Ohio Supreme Court declines to hear Castle Doctrine appeal; Man who acted in self-defense is free
by Chad D. Baus
The Cleveland Plain Dealer is reporting that the Ohio Supreme Court (OSC) has declined to hear the case of a 55-year-old Cleveland homeowner convicted in Cuyahoga County Common Pleas Court last year of killing an intruder.
In 2010, Carl Kozlosky was convicted by a Cuyahoga County Common Pleas Court jury and sentenced last year to 18 years to life in prison for the shooting death of Andre Coleman on Sept. 20, 2009.
Last fall, the 8th Ohio District Court of Appeals ordered a new trial for Kozlosky, saying there was overwhelming evidence that he had acted in self-defense.
"Under the law, this was not a crime, and Mr. Kozlosky served a year in jail that in our view he should not have served," Kozlosky's appellate attorney, Timothy Sweeney, said at the time of the appeals court ruling in September, 2011.
According to The Plain Dealer, Kozlosky emptied a .38-caliber revolver into Coleman after Coleman broke into his house and began beating up Valerie McNaughton, who was Coleman's girlfriend. Kozlosky testified at trial that he thought Coleman was reaching for a gun when he fired, although no gun was found.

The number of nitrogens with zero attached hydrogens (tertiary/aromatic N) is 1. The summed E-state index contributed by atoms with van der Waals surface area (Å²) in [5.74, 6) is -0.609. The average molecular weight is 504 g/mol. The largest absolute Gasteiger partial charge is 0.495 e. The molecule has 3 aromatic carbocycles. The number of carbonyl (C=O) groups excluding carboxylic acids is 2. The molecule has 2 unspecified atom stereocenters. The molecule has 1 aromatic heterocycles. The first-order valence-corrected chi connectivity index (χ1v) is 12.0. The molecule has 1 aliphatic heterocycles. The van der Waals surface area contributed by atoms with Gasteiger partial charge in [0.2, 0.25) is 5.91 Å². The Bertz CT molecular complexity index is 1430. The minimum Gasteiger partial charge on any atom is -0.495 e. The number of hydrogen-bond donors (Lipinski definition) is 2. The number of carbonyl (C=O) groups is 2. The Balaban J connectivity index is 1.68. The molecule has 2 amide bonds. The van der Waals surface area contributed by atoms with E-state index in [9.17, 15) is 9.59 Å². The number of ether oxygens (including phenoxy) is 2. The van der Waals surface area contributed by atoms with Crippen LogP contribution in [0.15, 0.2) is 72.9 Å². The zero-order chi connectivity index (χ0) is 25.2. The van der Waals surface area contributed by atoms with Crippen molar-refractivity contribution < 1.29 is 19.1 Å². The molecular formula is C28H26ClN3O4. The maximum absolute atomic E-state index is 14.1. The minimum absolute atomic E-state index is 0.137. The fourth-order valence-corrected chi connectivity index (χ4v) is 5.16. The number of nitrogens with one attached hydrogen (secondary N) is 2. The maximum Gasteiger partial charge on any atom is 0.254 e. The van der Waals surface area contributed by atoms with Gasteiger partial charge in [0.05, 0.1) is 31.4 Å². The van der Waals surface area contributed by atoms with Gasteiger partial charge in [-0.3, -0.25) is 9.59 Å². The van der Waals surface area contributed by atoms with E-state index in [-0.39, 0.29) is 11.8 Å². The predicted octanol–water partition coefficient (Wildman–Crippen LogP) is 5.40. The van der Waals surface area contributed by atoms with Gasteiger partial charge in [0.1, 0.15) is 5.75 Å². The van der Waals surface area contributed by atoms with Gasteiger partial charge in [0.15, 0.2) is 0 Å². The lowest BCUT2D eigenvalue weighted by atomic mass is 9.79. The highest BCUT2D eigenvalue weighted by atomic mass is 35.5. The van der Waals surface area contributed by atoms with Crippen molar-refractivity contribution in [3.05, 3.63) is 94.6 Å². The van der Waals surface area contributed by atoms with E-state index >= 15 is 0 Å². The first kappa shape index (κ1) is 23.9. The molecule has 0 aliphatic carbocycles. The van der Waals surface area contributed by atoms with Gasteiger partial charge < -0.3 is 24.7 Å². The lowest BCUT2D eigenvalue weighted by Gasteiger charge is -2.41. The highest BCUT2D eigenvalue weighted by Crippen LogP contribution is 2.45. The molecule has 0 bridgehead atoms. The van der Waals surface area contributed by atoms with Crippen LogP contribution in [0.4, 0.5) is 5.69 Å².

The article also quoted from court testimony which stated that Coleman, who had previously been convicted of aggravated murder, had been on an all-night crack binge when he broke down the back door of Kozlosky's Cherokee Avenue home to get money or drugs from McNaughton.
Citing Ohio's Castle Doctrine law, appellate judges Patricia Ann Blackmon, Kenneth Rocco and Eileen Gallagher seem to prefer the charges be dropped altogether. Prosecutors appealed the ruling, hoping to get it overturned. At the time of the appeal, Cuyahoga County Prosecutor Bill Mason said "I believe the Supreme Court should review this case to interpret the new law and clearly explain the use of the Castle Doctrine in Ohio."
And by refusing to hear Mason's appeal, that is exactly what the the state Supreme Court has done.
After the OSC's announcement, Cuyahoga County Assistant Prosecutors Matthew Meyer said "The Castle Doctrine gives a presumption people can defend themselves in their home. In some cases, the government has to overcome the presumption."
Added Timothy Sweeney, Koslosky's appellate attorney, "The Ohio Supreme Court's decision is certainly good news."
The Plain Dealer says prosecutors will review the evidence to determine if they will bring new charges against Kozlosky. He has been free since Nov. 2 after posting a $10,000 bond.
Chad D. Baus is the Buckeye Firearms Association Vice Chairman.